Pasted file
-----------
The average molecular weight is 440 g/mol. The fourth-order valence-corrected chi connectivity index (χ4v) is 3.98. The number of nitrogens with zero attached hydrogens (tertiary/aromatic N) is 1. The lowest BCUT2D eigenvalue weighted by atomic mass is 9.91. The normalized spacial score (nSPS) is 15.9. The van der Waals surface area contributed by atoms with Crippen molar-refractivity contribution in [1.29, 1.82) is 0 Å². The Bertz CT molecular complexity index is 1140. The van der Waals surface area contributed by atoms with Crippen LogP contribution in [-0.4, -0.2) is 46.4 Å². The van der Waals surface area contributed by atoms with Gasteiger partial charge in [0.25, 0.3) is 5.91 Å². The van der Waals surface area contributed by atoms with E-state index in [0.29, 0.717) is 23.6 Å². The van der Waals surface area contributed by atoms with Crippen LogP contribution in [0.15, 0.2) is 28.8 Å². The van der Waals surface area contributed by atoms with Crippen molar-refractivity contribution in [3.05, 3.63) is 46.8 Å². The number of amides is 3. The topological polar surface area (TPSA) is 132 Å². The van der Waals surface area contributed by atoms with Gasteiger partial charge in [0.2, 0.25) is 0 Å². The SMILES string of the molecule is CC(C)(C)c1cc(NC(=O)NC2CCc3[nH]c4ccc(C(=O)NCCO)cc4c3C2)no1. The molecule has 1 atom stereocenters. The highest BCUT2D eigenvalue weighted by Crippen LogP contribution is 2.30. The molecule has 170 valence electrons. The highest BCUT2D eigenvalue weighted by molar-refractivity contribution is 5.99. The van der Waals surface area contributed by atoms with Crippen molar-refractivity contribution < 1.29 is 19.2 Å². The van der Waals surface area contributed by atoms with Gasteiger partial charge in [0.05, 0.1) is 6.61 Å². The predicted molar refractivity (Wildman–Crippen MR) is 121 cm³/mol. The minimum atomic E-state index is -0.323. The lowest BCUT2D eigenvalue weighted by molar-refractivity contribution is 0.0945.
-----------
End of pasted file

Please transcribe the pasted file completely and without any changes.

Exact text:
The average molecular weight is 440 g/mol. The fourth-order valence-corrected chi connectivity index (χ4v) is 3.98. The number of nitrogens with zero attached hydrogens (tertiary/aromatic N) is 1. The lowest BCUT2D eigenvalue weighted by atomic mass is 9.91. The normalized spacial score (nSPS) is 15.9. The van der Waals surface area contributed by atoms with Crippen molar-refractivity contribution in [1.29, 1.82) is 0 Å². The Bertz CT molecular complexity index is 1140. The van der Waals surface area contributed by atoms with Crippen LogP contribution in [-0.4, -0.2) is 46.4 Å². The van der Waals surface area contributed by atoms with Gasteiger partial charge in [0.25, 0.3) is 5.91 Å². The van der Waals surface area contributed by atoms with E-state index in [0.29, 0.717) is 23.6 Å². The van der Waals surface area contributed by atoms with Crippen LogP contribution in [0.15, 0.2) is 28.8 Å². The van der Waals surface area contributed by atoms with Crippen molar-refractivity contribution in [3.05, 3.63) is 46.8 Å². The number of amides is 3. The topological polar surface area (TPSA) is 132 Å². The van der Waals surface area contributed by atoms with Gasteiger partial charge in [0.2, 0.25) is 0 Å². The SMILES string of the molecule is CC(C)(C)c1cc(NC(=O)NC2CCc3[nH]c4ccc(C(=O)NCCO)cc4c3C2)no1. The molecule has 1 atom stereocenters. The highest BCUT2D eigenvalue weighted by Crippen LogP contribution is 2.30. The molecule has 170 valence electrons. The highest BCUT2D eigenvalue weighted by molar-refractivity contribution is 5.99. The van der Waals surface area contributed by atoms with Crippen molar-refractivity contribution < 1.29 is 19.2 Å². The van der Waals surface area contributed by atoms with Gasteiger partial charge in [0.05, 0.1) is 6.61 Å². The predicted molar refractivity (Wildman–Crippen MR) is 121 cm³/mol. The minimum atomic E-state index is -0.323. The lowest BCUT2D eigenvalue weighted by molar-refractivity contribution is 0.0945.